Community News (V13-I45)

November 3, 2011 by · Leave a Comment 

Ahmed leads Wisconsin Badgers to victory

URBANS,IL–The University of Wisconsin Badger’s cross country team won the 2011 Big Ten Championship. Leading the team was junior Mohammed Ahmed who set a Big Ten meet record with his 8-kilometer time of 23 minutes, 18 seconds.

Born in Somalia, Ahmed moved to St. Catharines, Ontario, eight years ago with his parents and three younger brothers. During high school, he started to make a name for himself in cross-country running and track by competing for Canada at national and international junior championship meets.

He came to Wisonsin on an athletic scholarship and has won several honors.

Zikria Syed, CEO, NextDocs

Zikria Syed,  is the co-founder & CEO of NextDocs, a software compliance management company. He is responsible for overall management of the company as well as guiding the business and product strategy for NextDocs. His company was recently ranked as the 13th fastest growing company in Phialdelphia by the Phialdelphia 100 list.

Previously, as CEO of Broadpeak, Mr. Syed successfully led the company to market leadership of clinical trial management software. After Broadpeak was acquired by DataLabs, he served as Vice President of Product Management & Collaborative Solutions. Prior to Broadpeak, Mr. Syed held several senior technical and management positions at Microsoft Corporation and Siemens Medical Systems.

Mr. Syed holds a Masters of Science in computer science from Drexel University and Bachelors of Science in Computer Science from Lock Haven University.

Grant to help ties between Muslims and non-Muslims

NOVATO,CA–The San Francisco Foundation, Silicon Valley Community Foundation, Marin Community Foundation and Asian Americans/Pacific Islanders in Philanthropy (AAPIP) are partnering with the One Nation Foundation over the next two years to strengthen relationships between Muslim and non-Muslim communities in the Bay Area.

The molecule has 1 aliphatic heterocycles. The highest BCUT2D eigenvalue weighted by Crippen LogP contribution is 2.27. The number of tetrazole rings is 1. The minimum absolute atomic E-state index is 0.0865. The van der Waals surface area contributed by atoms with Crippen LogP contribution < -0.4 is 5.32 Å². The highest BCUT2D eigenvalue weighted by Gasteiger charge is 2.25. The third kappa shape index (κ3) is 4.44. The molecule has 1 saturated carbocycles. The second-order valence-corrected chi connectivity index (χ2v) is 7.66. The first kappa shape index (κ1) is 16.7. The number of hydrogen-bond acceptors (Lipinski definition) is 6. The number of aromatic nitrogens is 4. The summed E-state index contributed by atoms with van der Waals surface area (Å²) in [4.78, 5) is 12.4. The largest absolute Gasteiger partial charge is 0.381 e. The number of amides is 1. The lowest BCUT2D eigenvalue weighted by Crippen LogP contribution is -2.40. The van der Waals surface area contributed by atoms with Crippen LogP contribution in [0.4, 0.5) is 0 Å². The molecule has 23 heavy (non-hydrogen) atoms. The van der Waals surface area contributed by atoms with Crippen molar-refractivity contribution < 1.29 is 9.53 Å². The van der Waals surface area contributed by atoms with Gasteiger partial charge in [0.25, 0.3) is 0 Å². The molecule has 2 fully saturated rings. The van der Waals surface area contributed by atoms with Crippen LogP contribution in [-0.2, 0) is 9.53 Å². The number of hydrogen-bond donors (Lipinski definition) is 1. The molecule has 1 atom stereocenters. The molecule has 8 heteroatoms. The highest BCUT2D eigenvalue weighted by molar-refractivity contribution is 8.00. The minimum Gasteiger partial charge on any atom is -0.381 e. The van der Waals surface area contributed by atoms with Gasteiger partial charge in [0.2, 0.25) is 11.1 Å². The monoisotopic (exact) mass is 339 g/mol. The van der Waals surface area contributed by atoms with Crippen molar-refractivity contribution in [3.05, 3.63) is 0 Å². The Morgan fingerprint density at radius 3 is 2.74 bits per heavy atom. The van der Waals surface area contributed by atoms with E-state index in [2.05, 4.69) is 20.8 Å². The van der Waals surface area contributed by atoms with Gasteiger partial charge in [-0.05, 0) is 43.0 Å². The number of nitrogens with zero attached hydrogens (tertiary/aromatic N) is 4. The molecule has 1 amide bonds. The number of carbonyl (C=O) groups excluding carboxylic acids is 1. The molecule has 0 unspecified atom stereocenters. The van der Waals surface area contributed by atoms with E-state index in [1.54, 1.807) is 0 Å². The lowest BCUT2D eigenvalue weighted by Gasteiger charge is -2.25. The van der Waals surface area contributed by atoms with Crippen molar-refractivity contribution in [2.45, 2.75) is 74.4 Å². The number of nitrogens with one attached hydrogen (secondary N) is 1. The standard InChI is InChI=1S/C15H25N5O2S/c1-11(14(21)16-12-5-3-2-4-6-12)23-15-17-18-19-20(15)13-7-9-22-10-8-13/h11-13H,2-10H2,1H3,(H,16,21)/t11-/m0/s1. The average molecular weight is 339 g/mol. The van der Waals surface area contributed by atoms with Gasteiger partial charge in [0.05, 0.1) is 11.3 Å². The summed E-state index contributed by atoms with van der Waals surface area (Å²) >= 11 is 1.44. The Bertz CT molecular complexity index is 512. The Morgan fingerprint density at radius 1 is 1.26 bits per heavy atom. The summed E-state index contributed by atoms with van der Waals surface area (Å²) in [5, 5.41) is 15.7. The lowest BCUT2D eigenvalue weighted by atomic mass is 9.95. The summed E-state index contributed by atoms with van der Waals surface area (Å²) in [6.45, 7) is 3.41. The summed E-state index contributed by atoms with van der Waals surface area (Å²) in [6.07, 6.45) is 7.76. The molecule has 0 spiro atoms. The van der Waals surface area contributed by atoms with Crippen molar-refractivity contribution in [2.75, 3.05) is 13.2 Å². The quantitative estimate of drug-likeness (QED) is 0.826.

These Bay Area community foundations and AAPIP have been investing and working with Arab, Middle Eastern, Muslim and South Asian (AMEMSA) communities over the past decade and are taking part in this new small grants fund to:

Strengthen relationships among and between American Muslims, non-Muslim partners, and their neighbors by creating welcoming, safe and inclusive spaces and opportunities for them to partner with each other on common community concerns.

Increase the civic participation of American Muslims by supporting inclusive partnerships to address key community issues.

Organizations in Marin that are interested in applying for a grant can learn more at the One Nation Bay Area section of the foundation’s website. Applications will be accepted starting November 7.  This new fund will make grants up to $10,000.

Faith communities in Canada address climate change

OTTAWA,CANADA–Faith leaders, politicians and members of the public gathered in Ottawa from Oct. 23-24 to address global warming, responding to a broad interfaith effort to call attention to climate change as a moral issue.

The meeting highlighted a letter, titled the “Canadian Interfaith Call for Leadership and Action on Climate Change,” signed by representatives of Muslim, Christian, Hindu, Baha’i and ecumenical groups, according to a news release from the Canadian Council of Churches, which organized the Ottawa event. The Muslim signatories included Imam Hamid Slimi and Mobeen Khaja.

Responding to the letter, participants discussed the values necessary for a sustainable economy, the challenge of climate justice, and climate change “as the root of a spiritual crisis,” according to the release. The letter was prepared for the U.N. Climate Change Conference, also called COP-17, to be held from Nov. 28 to Dec. 9 in Durban, South Africa.

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Compassion Changed Robber’s Life

December 10, 2009 by · 1 Comment 

By Evan Buxbaum, CNN

Mohammad Sohail
Long Island Shopkeeper Mohammad Sohail

December 3, 2009 http://www.cnn.com/2009/US/12/03/convenience.store.compassion/index.html

Shopkeeper Mohammad Sohail says he recited an Islamic oath over the would-be robber after he broke into sobs.